The Human Stain

Rating: * * * 1/2 (out of 5)
Japanese title: Shiroi Karasu
Director: Robert Benton
Running time: 108 minutes
Language: English
Currently showing
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When David Howard, a white aide to the black mayor of Washington, D.C., spoke of a "niggardly" budget in 1999, he was out of a job faster than you can say "Brer Rabbit." Howard was tarred for supposedly being a racist by people whose eagerness to take offense was only equaled by their reluctance to open a dictionary.

It was one of those defining moments that crystalizes feeling into fact, where the hypersensitivity of political correctness was hoist on its own petard. This much-reported event was echoed in "The Human Stain," in which author Philip Roth took the incident's apparent irony and upped the ante, constructing a nuanced parable on race, class and morality in modern America. Veteran director Robert Benton ("Kramer vs. Kramer") brings Roth's tale pretty much intact to the big screen -- though its innate cynicism is somewhat offset by the glamour of a high-profile cast.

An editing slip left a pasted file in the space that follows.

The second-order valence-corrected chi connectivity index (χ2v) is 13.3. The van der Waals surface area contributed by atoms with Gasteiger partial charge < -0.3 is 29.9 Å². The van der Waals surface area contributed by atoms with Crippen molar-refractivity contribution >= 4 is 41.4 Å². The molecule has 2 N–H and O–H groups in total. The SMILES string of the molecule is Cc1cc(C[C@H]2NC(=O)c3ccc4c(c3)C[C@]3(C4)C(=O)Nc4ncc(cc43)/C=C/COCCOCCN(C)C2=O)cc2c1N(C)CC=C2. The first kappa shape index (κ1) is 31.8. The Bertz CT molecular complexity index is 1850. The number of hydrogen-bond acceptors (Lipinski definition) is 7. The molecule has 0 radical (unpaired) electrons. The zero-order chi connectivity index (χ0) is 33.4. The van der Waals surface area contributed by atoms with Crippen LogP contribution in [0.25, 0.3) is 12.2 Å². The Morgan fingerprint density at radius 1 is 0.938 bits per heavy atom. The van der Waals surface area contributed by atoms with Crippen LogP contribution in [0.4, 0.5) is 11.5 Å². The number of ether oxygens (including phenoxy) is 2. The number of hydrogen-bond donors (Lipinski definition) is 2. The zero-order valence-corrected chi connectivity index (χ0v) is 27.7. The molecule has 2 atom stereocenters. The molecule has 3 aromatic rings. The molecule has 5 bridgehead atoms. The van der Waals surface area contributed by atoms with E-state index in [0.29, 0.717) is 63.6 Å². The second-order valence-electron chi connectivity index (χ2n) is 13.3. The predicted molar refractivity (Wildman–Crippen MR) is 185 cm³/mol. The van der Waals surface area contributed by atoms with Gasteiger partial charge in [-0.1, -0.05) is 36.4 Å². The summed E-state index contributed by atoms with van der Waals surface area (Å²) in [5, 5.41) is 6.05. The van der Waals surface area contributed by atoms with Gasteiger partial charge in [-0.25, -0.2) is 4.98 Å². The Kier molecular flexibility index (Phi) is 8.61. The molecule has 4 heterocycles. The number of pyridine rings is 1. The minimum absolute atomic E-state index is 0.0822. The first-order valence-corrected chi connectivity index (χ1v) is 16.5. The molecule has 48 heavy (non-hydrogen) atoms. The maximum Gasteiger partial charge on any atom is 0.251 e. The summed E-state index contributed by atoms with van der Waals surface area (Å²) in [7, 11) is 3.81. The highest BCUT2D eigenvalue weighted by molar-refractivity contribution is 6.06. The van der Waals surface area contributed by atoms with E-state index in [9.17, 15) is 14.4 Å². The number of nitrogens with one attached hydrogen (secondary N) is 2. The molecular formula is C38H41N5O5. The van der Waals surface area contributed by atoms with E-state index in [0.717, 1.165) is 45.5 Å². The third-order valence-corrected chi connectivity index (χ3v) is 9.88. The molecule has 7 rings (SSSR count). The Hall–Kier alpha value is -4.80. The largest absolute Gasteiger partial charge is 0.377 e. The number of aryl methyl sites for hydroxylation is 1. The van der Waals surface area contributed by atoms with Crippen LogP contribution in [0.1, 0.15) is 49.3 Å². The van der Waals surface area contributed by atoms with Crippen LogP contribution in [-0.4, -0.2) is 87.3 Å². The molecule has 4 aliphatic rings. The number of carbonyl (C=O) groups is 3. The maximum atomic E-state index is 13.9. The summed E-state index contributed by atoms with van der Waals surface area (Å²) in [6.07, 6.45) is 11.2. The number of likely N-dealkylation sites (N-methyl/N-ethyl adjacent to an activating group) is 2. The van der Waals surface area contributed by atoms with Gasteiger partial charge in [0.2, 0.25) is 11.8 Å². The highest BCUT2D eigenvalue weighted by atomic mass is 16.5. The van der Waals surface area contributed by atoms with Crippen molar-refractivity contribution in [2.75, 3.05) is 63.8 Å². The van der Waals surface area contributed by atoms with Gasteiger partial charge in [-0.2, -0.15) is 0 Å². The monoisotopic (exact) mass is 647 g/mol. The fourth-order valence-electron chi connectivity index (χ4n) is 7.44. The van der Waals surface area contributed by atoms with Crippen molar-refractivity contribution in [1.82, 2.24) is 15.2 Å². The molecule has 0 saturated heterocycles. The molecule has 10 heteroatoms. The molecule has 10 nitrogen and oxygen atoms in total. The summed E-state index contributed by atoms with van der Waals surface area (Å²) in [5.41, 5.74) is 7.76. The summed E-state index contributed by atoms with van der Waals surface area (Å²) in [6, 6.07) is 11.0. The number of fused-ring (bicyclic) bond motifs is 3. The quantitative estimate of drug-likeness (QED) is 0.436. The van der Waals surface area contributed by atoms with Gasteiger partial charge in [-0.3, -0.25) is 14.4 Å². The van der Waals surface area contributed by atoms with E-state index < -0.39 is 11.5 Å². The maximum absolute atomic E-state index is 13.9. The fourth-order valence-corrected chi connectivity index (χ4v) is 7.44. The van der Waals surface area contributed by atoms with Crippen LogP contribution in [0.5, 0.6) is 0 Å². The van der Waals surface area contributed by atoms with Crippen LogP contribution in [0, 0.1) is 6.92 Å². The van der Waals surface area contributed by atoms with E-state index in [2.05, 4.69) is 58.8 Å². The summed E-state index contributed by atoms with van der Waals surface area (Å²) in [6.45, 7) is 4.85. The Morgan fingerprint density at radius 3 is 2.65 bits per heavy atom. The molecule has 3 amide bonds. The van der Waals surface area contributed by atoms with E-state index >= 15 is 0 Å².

Nicole Kidman and Anthony Hopkins may seem like one of cinema's most unlikely screen romances, and as far as May-September affairs go, the 30-year age difference may seem implausible to some, but actually, challenging such assumptions is part of what this film's about.